Rod Liddle

Rod Liddle: My career as a wine writer started out so well

It all went wrong when we stopped spitting out...

Rod Liddle: My career as a wine writer started out so well
Text settings

Ah, this all started out so well, and with such good intentions. This attempt of mine to write seriously and informatively about wine. Well, to write about wine, full stop, really. There was always going to be a problem with someone who rather likes retsina, I suppose. My chief criteria for judging wine is quantity.

The many bottles of Spanish wine arrived. My wife and I sat in the courtyard, at the little iron table. I had a notebook on the table, and there was a bucket beneath the table, so that we could spit out the wine, like I’ve heard they do. It was a warm and scented summer evening; earlyish — the rabbits were hopping around in the field, the bats were still asleep. The bottles were lined up. We had Manchego cheese, and olives. We kicked off with an Allende Rioja 2009, a yellowish confection. I suspect readers of The Spectator would probably prefer a Pinochet Rioja rather than an Allende Rioja, but never mind. I swilled the stuff around my mouth, Alicia did the same. We spat into the bucket, via my trousers. I picked up the pen. ‘Quite a… BIG taste, I think,’ I said. My wife nodded. ‘It’s very oaky,’ she said, ‘and I like it.’

What does she mean ‘oaky’? She’s never tasted any oak, to my knowledge — so how would she know? Maybe she just meant it’s okay. We kept drinking and, for a while, spitting, until my wife said that we don’t usually drink decent wine, we just buy that £4.99 Pinot Grigio from Morrisons, buy it by the lorryload, isn’t it sort of a waste to be spitting good wine out into a bucket? And that, really, is when the rot set in.

We finished the Allende and opened the Placet Rioja, with a corkscrew. We had to hunt up and down dale to find the corkscrew. It’s not something we’re accustomed to employing. Our usual wine doesn’t need a corkscrew. Anyway, the Placet wasn’t as BIG as the Allende, but it slipped down very nicely. I wrote ‘citrus flavours’ in my notebook, an observation with which my wife disagreed. ‘I’d say it was the opposite of citrus,’ she said, ‘whatever that is. Peach, or something.’ I ventured that people often said that wine had overtones of passionfruit, perhaps this is the sort of wine they mean. Alicia said she couldn’t taste any passionfruit at all, and there were none of those pips.

The bats were out; the olives and cheese and rabbits were gone. I think I saw the Perseids overhead, but I may have been mistaken. Alicia put some music on, loud music hammering out of the annex, and we opened the next bottle, the El Quintanal (that’s ‘Five Arses’, in English, I think) Verdejo. Do you know, one minute it was there, the next minute it was gone. This was definitely our favourite, probably because it was the closest to the sort of stuff we’re more accustomed to drinking. It was a very pale colour, the colour of rainwater running down a slightly dirty window, and its taste was not describable as BIG at all. I tried to write down ‘small’ in my notebook, but was having some difficulty.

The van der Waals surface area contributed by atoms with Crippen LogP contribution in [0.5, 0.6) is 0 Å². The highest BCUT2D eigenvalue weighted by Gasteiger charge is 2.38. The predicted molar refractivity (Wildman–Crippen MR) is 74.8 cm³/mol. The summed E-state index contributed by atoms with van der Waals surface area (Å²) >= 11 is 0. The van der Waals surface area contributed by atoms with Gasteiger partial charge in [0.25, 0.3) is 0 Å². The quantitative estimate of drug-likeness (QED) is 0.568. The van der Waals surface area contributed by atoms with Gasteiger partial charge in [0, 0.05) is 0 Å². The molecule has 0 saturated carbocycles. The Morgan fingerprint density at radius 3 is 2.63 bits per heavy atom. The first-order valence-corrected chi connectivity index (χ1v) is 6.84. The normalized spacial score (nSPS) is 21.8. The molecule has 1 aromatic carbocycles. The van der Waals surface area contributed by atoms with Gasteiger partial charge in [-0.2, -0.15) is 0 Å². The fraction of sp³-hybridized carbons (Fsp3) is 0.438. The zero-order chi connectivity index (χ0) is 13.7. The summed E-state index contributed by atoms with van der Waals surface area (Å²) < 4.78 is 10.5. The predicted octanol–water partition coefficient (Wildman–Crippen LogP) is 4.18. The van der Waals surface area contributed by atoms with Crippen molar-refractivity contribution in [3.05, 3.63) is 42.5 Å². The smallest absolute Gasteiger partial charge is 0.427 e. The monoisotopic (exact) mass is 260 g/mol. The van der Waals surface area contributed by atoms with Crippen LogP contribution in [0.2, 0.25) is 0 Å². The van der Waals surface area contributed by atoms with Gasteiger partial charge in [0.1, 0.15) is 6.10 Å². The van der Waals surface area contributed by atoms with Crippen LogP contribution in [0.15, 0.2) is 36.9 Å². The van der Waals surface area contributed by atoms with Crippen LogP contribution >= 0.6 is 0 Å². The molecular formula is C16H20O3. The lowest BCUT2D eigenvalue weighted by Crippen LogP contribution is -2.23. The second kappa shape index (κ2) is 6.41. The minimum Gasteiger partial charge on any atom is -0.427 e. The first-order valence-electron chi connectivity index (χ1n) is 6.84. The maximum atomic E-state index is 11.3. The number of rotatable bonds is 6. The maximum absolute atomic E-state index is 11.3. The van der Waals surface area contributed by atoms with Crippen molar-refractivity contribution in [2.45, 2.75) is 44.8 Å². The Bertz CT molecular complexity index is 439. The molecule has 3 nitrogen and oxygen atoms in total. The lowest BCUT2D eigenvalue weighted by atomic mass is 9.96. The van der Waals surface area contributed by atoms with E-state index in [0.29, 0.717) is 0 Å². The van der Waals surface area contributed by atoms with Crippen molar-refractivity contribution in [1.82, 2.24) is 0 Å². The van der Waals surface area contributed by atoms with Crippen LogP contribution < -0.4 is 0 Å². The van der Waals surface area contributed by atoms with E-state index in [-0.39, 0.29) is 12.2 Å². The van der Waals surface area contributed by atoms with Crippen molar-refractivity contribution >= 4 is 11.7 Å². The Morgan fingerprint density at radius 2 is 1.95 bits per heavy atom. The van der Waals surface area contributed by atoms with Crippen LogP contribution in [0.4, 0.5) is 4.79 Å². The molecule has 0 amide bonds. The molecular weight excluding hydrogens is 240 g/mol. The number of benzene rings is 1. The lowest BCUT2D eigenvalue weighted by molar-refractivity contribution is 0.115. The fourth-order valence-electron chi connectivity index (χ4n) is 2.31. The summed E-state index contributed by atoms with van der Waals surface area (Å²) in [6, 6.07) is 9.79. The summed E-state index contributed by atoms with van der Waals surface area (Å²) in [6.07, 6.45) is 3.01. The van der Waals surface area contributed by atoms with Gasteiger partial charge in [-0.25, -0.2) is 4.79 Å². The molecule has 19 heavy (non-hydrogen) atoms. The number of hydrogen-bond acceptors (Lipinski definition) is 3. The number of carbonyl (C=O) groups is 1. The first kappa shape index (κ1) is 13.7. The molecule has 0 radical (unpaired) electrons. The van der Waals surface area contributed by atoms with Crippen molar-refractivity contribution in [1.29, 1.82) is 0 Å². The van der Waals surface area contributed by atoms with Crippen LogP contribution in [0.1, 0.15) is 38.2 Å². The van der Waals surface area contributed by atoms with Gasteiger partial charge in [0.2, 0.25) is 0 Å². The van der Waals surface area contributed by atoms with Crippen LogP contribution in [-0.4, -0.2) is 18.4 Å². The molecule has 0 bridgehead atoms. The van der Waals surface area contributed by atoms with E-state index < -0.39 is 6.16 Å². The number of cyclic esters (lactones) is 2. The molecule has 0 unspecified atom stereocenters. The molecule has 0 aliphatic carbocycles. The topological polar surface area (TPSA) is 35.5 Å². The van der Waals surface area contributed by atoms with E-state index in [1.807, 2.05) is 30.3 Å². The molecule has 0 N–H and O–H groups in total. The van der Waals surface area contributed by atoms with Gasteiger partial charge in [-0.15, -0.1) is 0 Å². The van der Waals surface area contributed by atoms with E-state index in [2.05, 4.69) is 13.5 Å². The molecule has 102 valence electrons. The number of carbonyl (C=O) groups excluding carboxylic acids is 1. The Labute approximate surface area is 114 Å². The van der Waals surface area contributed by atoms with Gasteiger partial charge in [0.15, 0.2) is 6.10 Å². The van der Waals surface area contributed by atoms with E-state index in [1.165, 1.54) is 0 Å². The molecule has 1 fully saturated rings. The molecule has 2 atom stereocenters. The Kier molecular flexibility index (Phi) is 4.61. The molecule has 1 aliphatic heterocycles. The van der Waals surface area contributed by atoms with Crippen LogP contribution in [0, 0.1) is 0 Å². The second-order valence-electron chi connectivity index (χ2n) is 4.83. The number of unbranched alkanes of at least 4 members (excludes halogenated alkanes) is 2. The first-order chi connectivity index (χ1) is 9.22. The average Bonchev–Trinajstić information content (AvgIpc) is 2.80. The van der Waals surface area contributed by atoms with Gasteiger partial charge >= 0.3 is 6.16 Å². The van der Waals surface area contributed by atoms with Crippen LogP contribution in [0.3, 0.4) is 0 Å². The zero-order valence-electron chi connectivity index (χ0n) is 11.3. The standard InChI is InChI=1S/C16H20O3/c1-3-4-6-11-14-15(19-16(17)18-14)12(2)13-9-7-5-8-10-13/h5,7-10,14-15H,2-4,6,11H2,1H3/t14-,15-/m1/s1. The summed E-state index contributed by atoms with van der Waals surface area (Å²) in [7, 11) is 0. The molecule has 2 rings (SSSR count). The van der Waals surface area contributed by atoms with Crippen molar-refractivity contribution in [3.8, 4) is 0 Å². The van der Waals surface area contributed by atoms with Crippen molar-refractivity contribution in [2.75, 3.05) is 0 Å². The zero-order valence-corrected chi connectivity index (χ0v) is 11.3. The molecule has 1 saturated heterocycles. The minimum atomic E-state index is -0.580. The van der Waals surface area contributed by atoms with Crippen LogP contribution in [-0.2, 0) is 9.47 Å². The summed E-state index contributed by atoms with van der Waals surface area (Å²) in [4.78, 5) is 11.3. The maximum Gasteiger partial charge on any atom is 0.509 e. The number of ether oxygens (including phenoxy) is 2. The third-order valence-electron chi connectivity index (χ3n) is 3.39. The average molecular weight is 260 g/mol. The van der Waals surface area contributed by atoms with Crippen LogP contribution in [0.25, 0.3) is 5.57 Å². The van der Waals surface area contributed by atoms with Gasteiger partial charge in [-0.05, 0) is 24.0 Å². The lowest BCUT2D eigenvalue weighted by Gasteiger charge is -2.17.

The nights draw in so quickly in August, especially in the country. It’s all downhill, really, from 21 June, isn’t it? We kid ourselves that there’s a whole summer to come. I get forlorn and lachrymose when drunk; my wife gets exuberant and loud. She’d taken her top off and was dancing to the music in a bra, dancing to some growling noise from the Drive-By Truckers. ‘I’m too old and too decrepit to dance,’ I moaned at her. ‘Sit down.’ Normally she complains about the mosquitos biting away at her, but right now she didn’t appear to notice them, they were lined up on her arm, chewing away. We moved on to the next bottle, which was something called Viña Gravonia. It was a deep and poisonous-looking yellow, clearly intended for palates more discerning than our own. This definitely had a very BIG taste, I remarked. I don’t think Alicia heard. She was sat down now and her neck seemed to have lost the ability to support her head properly and there was a thin line of drool on her chin. ‘Itsh got a strange short of afterburn,’ she said.

‘I don’t think that’s the wine, love…’

Too late, too late. I tried to get her to come back to the table to finish the Gravonia but she couldn’t, so I joined her on the floor of the bathroom with the bottle and indeed with our last bottle, the Gramona Gran Reserva 2008, something bubbly to toast ourselves with. I haven’t the remotest idea what this stuff was like. Cava, I suppose. Odd thing is, when we’d finished it we were thirsty for more and started eyeing up the bucket rather hungrily. You know you’re in a bad way when that happens. We slept pretty much where we were, the Drive-By Truckers still blaring away until everything sort of went black and silent and lovely.

I checked the prices of some of those wines the next day, feeling guilty. It almost goes without saying that the wine we liked the best, the El Quintanal, was by some considerable margin the cheapest of those we had been sent, and you can pick one up for not much more than those Pinot Grigios to which, the following night, we returned, with a semblance of moderation.